- Justin Hunter
I've always been intrigued by the idea of National Novel Writing Month (NaNoWriMo), but I could never bring myself to participate. I received my MFA in Creative Writing in 2017, and it took me an entire year to write the book that would become my thesis. I'm a fast writer, but I couldn't wrap my head around completing a vomit draft novel in 30 days. I wrote another novel after my MFA program in the morning before work and in the evenings after my kids went to bed. That novel took me eight months to complete the first draft. In 2020, I published a collection of short stories with a small indie press. So, it took me three years to finish enough short stories to make up a decent-sized collection.
All this to say that a minimum of 50,000 words in a month felt impossible.
And yet, I am still intrigued by the idea. I need to be working on multiple things at once. It's the way my brain works. When my oldest son was born, it wasn't enough that I was working full time and taking care of a baby, I decided to start blogging. For four years, I would wake up at 4am every morning so I could crank out a few articles before going to work. Later, I decided to enroll in an MFA program that required me to write and write frequently. As with blogging, writing stories and critiques for my MFA program took up most of my spare time. But it was writing, and I loved (and still do love) writing.
In 2017, as I was finishing up my MFA program, I taught myself to code. By this point, I had been working in tech for the last 5 years, so it felt natural to finally learn to code. Plus, I had taught myself to code so that I could build a writing app. What no one ever tells you about learning to code is that it's both a super power and an all consuming presence. All of my free time shifted from writing prose to writing code. This isn't a bad thing, necessarily. This transition allowed me to start two companies and eventually land at Pinata where I head up product. But it did mean less creative writing.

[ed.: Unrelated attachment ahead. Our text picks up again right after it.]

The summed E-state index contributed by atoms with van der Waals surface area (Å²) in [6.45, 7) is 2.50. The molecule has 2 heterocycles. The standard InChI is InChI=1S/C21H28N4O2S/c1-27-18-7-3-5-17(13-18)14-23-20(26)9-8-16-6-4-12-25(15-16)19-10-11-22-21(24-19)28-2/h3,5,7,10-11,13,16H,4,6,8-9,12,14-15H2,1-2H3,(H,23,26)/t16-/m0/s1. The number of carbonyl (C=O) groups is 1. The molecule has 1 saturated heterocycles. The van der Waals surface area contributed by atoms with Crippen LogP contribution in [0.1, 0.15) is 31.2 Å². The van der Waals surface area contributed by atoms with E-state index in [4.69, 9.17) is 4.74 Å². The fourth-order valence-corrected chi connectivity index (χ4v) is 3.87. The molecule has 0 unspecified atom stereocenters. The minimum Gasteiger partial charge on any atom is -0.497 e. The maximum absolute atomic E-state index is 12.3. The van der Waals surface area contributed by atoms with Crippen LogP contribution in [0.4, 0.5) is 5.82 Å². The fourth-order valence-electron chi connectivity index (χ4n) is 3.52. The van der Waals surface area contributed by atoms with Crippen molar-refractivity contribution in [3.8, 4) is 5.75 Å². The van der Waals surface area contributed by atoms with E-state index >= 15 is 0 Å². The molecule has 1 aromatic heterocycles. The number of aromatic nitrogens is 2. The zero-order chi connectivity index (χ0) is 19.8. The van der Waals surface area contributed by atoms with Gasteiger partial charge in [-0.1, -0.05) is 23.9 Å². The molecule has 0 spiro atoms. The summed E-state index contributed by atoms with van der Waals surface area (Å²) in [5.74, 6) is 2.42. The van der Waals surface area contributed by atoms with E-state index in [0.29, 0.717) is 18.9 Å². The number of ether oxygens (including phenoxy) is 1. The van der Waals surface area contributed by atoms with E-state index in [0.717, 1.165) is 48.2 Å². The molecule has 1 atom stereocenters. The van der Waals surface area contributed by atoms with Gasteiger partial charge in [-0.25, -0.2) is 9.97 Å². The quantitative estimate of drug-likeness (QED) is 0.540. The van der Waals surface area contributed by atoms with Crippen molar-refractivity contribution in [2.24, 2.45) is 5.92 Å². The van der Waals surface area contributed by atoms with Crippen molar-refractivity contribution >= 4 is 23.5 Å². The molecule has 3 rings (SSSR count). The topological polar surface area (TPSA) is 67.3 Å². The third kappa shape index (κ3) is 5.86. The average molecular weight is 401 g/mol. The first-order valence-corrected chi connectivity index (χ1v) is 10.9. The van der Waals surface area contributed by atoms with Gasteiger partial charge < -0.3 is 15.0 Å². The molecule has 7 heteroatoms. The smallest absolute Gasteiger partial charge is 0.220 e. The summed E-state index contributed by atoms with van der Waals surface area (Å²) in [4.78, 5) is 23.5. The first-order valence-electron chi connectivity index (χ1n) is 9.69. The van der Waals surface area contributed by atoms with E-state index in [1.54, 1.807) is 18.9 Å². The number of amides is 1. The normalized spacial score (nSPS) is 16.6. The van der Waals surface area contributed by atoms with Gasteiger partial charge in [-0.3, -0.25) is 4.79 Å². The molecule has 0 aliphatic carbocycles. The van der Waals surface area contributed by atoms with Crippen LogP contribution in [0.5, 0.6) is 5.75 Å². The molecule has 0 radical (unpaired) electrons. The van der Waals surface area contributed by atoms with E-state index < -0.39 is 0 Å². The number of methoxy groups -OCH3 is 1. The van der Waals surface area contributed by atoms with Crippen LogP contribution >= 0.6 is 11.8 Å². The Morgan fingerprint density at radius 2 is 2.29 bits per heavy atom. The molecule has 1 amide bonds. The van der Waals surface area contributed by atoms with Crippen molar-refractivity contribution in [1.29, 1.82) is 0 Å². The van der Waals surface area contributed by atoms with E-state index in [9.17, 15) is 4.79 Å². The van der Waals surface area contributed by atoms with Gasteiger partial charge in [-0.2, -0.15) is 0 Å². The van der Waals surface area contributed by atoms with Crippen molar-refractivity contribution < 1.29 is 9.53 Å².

In the five years since I learned to code, I may have written five total short stories. I poked around at my two novels off an on, never really focusing enough to improve them. I built a writing feedback app, thinking this would jumpstart my writing. And for a while, it did. I submitted new short stories to the groups on the app for feedback, but it felt more like a bootstrapping mechanism rather than a true creative writing pursuit.
Despite my fading creative writing output, the lure of storytelling has remained. I joined an NFT project with a strong storytelling element. I have leveraged my writing skills and storytelling capabilities to help drive content for Pinata. I have built short video games centered around creative stories. I've toyed with experimental storytelling in many forms. But at the end of the day, I was still building tech and not writing.
So, with November bearing down on us, the time feels right for me to finally try my hand at NaNoWriMo. My default is to always fill my spare time with tech and coding. I think this used to come from not being fulfilled at worked. But now, I'm very fulfilled. So, in an effort to jumpstart my creative writing again, I'm participating in NaNoWriMo. I might not succeed. If I do, the output will invariably be horrendous. But by doing something on the side that is unrelated to tech and apps and startups, I feel like I'm freeing up my creative mind.
I'll try to keep active on Twitter throughout the month and try to post updates here along the way. But if you're curious what the novel will be about, you should read my old short story The Nothing here. I've always wanted to extend that world into a full-length novel. No better time than now, right?